Kosher? That means the rabbi blessed it, right? Not exactly. In this captivating account of a Bible-based practice that has grown into a multibillion-dollar industry, journalist Sue Fishkoff travels throughout America and to Shanghai, China, to find out who eats kosher food, who produces it, who is responsible for its certification, and how this fascinating world continues to evolve. She explains why 86 percent of the 11.2 million Americans who regularly buy kosher food are not observant Jews—they are Muslims, Seventh-day Adventists, vegetarians, people with food allergies, and consumers who pay top dollar for food they believe “answers to a higher authority”.
Fishkoff interviews food manufacturers, rabbinic supervisors, and ritual slaughterers; meets with eco-kosher adherents who go beyond traditional requirements to produce organic chicken and pasture-raised beef; sips boutique kosher wine in Napa Valley; talks to shoppers at an upscale kosher supermarket in Brooklyn; and marches with unemployed workers at the nation’s largest kosher meatpacking plant. She talks to Reform Jews who are rediscovering the spiritual benefits of Kashrut and to Conservative and Orthodox Jews who are demanding that kosher food production adhere to ethical and environmental values. She chronicles the corruption, price-fixing, and strong-arm tactics of early-20th-century kosher meat production, against which contemporary kashrut scandals pale by comparison.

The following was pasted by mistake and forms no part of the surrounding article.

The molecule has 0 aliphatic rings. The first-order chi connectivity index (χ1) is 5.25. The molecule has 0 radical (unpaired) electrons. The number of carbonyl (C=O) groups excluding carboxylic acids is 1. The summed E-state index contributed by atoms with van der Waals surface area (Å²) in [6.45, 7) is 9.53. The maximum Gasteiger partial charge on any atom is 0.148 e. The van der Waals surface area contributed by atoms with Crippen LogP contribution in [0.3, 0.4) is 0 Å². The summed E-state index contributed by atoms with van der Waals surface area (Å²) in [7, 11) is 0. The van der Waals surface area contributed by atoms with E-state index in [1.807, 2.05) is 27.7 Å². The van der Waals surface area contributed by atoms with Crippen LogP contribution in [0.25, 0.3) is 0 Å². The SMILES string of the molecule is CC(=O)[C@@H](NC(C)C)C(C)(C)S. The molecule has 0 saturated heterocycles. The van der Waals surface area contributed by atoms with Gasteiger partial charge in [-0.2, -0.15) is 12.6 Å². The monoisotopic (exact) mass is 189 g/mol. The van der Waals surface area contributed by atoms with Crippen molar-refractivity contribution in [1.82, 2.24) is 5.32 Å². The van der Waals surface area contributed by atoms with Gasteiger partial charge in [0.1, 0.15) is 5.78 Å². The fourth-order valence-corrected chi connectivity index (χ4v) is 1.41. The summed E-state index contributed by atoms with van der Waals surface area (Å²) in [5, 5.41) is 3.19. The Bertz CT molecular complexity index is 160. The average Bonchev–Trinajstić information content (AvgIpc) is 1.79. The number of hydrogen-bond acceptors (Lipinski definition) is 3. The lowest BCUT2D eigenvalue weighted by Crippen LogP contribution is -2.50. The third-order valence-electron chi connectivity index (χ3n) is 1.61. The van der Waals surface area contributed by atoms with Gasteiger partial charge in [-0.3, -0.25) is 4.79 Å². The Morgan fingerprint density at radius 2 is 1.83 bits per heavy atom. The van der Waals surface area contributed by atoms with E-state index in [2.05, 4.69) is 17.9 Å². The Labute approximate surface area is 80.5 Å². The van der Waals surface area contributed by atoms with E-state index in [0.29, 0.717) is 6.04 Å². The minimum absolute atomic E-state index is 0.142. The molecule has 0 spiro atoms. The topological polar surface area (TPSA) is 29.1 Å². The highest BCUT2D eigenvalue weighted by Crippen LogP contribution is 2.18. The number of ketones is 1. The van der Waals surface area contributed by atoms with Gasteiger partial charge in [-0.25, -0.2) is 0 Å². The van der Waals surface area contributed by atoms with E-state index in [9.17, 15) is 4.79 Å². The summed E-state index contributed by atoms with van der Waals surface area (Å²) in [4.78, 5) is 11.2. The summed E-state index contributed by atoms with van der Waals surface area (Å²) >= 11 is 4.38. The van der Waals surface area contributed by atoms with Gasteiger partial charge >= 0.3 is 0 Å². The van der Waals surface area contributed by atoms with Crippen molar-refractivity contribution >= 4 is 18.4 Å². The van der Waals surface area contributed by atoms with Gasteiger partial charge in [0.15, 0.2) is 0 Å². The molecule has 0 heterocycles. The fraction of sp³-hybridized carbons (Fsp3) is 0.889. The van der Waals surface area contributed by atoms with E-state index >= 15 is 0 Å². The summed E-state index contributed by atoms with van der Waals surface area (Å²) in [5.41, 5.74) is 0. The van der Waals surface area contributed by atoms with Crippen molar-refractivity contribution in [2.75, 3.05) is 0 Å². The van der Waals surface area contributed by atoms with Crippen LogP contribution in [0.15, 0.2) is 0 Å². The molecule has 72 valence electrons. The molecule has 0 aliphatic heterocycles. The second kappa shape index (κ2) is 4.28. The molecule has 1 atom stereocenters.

A revelatory look at the current stat of kosher in America, this audiobook will appeal to anyone interested in food, religion, Jewish identity, or big business.
©2010 Sue Fishkoff (P)2010 Gildan Media Corp
I enjoyed the content and narrator spoke clearly but it was obvious that he was not familiar with some of the words he needed to read. I cringed every time he read a transliterated Hebrew word the way it was spelled rather than the way it should have been pronounced.
every thought about how this all work and what it takes this book will make you rethink if you should or should not eat this way. it could be a great way to get safer food you would think. it would and does for the most part but there cost to it to take a listen and see what answering to a high power means.
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